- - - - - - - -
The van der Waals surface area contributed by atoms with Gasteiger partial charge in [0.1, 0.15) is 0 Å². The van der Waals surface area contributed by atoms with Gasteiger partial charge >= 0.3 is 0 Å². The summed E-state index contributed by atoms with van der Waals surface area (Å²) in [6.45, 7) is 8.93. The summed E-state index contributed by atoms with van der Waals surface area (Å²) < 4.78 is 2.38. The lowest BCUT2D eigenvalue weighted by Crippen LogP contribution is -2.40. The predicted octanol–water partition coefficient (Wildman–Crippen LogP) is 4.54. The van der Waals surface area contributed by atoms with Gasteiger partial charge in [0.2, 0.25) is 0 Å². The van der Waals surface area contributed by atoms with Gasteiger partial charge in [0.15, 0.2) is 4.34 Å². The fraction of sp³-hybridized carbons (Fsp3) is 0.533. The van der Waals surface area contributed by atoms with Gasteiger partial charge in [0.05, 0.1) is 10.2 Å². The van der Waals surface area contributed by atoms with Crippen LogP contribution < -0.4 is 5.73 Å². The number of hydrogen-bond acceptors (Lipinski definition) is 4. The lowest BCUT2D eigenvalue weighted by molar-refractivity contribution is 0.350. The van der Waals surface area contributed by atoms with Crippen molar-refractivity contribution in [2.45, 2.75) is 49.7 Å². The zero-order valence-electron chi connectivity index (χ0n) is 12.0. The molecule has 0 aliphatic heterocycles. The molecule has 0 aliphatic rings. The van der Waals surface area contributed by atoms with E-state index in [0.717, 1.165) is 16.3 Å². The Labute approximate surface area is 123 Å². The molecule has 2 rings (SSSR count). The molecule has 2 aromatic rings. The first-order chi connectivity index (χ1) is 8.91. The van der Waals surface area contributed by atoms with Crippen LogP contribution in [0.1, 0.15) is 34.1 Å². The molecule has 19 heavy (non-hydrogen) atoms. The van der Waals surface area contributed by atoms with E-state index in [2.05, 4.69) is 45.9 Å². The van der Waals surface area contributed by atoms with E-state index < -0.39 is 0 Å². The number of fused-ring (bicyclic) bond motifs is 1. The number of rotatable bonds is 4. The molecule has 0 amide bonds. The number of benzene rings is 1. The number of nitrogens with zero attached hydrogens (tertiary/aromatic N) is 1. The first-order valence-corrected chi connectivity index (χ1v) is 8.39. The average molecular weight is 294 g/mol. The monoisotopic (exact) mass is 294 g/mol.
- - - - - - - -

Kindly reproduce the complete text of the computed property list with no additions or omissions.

The van der Waals surface area contributed by atoms with Gasteiger partial charge in [0.1, 0.15) is 0 Å². The van der Waals surface area contributed by atoms with Gasteiger partial charge >= 0.3 is 0 Å². The summed E-state index contributed by atoms with van der Waals surface area (Å²) in [6.45, 7) is 8.93. The summed E-state index contributed by atoms with van der Waals surface area (Å²) < 4.78 is 2.38. The lowest BCUT2D eigenvalue weighted by Crippen LogP contribution is -2.40. The predicted octanol–water partition coefficient (Wildman–Crippen LogP) is 4.54. The van der Waals surface area contributed by atoms with Gasteiger partial charge in [0.2, 0.25) is 0 Å². The van der Waals surface area contributed by atoms with Gasteiger partial charge in [0.15, 0.2) is 4.34 Å². The fraction of sp³-hybridized carbons (Fsp3) is 0.533. The van der Waals surface area contributed by atoms with Gasteiger partial charge in [0.05, 0.1) is 10.2 Å². The van der Waals surface area contributed by atoms with Crippen LogP contribution < -0.4 is 5.73 Å². The number of hydrogen-bond acceptors (Lipinski definition) is 4. The lowest BCUT2D eigenvalue weighted by molar-refractivity contribution is 0.350. The van der Waals surface area contributed by atoms with Crippen molar-refractivity contribution in [2.45, 2.75) is 49.7 Å². The zero-order valence-electron chi connectivity index (χ0n) is 12.0. The molecule has 0 aliphatic heterocycles. The molecule has 0 aliphatic rings. The van der Waals surface area contributed by atoms with E-state index in [0.717, 1.165) is 16.3 Å². The Labute approximate surface area is 123 Å². The molecule has 2 rings (SSSR count). The molecule has 2 aromatic rings. The first-order chi connectivity index (χ1) is 8.91. The van der Waals surface area contributed by atoms with Crippen LogP contribution in [0.1, 0.15) is 34.1 Å². The molecule has 19 heavy (non-hydrogen) atoms. The van der Waals surface area contributed by atoms with E-state index in [2.05, 4.69) is 45.9 Å². The van der Waals surface area contributed by atoms with E-state index < -0.39 is 0 Å². The number of fused-ring (bicyclic) bond motifs is 1. The number of rotatable bonds is 4. The molecule has 0 amide bonds. The number of benzene rings is 1. The number of nitrogens with zero attached hydrogens (tertiary/aromatic N) is 1. The first-order valence-corrected chi connectivity index (χ1v) is 8.39. The average molecular weight is 294 g/mol. The monoisotopic (exact) mass is 294 g/mol.